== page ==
what about a twin-size down alternative blanket? They're machine washable and warm for their weight. Or an unzipped sleeping bag that's designed for cold weather. I know they costs more than your typical wool or polyester blanket but they might be significantly warmer.

 
At 10:30 PM, Anonymous Anonymous said...

I have a question...
I heard that you should always keep a candle in your car during the winter in cold climates. By just cracking the window a little bit, the candle can create enough warmth to keep you alive in extreme temperatures. I have always lived in a warm climate (FL) would a jar candle be a good choice? I know they sell them at Dollar Tree.

 
At 9:05 AM, Anonymous danny said...

this is a very encouraging blog. i am entering this lifestyle at the end of my apartment lease. i actually look forward to starting this new and very different lifestyle.

 
At 1:24 PM, Anonymous carfrog said...

I am concerned over the comment posted by Idiac suggesting the use of a siphon to remove hot water from the radiator after parking. Readers should be advised that hot radiators are generally under tremendous pressure and can release scolding steam and water if they are opened before cooling enough to depressurize. Then again, I'm sure the burn unit of the local hospital is a nice warm sleeping place. ;)
I have been living out of my car throughout the entire summer. This site has been an excellent resource for me and I'd like to thank its creator.
It has begun to get very chilly at night here. I have considered using candles to stay warm, but am concerned about carbon monoxide production in addition to reduced oxygen levels within the car. I could crack open the windows for ventilation, but I suspect that I may lose more heat to the wind than I would gain from burning candles. Any commentary on this would be appreciated.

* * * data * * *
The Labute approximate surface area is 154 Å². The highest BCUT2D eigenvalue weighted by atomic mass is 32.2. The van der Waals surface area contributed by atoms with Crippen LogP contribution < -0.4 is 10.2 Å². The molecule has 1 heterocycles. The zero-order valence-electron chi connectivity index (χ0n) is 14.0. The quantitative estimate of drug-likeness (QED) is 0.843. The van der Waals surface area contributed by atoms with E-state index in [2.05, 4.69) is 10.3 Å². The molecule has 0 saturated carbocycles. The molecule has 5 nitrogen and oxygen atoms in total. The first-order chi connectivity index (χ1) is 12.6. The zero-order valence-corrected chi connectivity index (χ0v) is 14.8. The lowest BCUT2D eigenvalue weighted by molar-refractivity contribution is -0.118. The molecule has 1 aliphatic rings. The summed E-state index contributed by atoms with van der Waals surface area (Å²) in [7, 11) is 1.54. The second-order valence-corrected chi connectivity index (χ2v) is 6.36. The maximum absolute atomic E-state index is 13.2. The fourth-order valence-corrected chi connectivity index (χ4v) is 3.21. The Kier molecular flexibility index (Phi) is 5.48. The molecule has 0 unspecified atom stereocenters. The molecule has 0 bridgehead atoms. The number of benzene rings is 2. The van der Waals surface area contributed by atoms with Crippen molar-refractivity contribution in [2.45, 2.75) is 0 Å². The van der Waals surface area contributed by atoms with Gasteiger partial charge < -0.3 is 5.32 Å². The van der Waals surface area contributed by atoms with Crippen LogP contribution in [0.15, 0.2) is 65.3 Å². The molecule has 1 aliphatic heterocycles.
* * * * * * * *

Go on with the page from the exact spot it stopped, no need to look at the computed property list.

For now I'm going to try using a hot water bottle as the Mobile Homemaker suggests, though I am a bit skeptical about its ability to keep me warm in my car. Boiling water is not an easy task for me, so perhaps I'll bring it into a convenience store and ask the clerk to let me use their microwave.
The worst thing about the interior of the car getting cold is that my head gets cold poking out of my blankets. If I cover my face with blankets I immediately feel like I'm suffocating.
Lastly, living out of my car has gotten me through the summer and it has been a very positive life changing experience, but I am tired of being unable to bring a girl home. They always reject me immediately when they find out I'm homeless and my self-esteem is certainly affected. They don't seem to care at all that it's a hardcore macho way to live, and that most men couldn't walk a day in my shoes. :) Because of the cold and loneliness I am hopeful that I will be able to earn enough money to move into an apartment and find a girlfriend before winter hits hard. I will certainly have a newfound appreciation for such things now that I have lived without them for so long.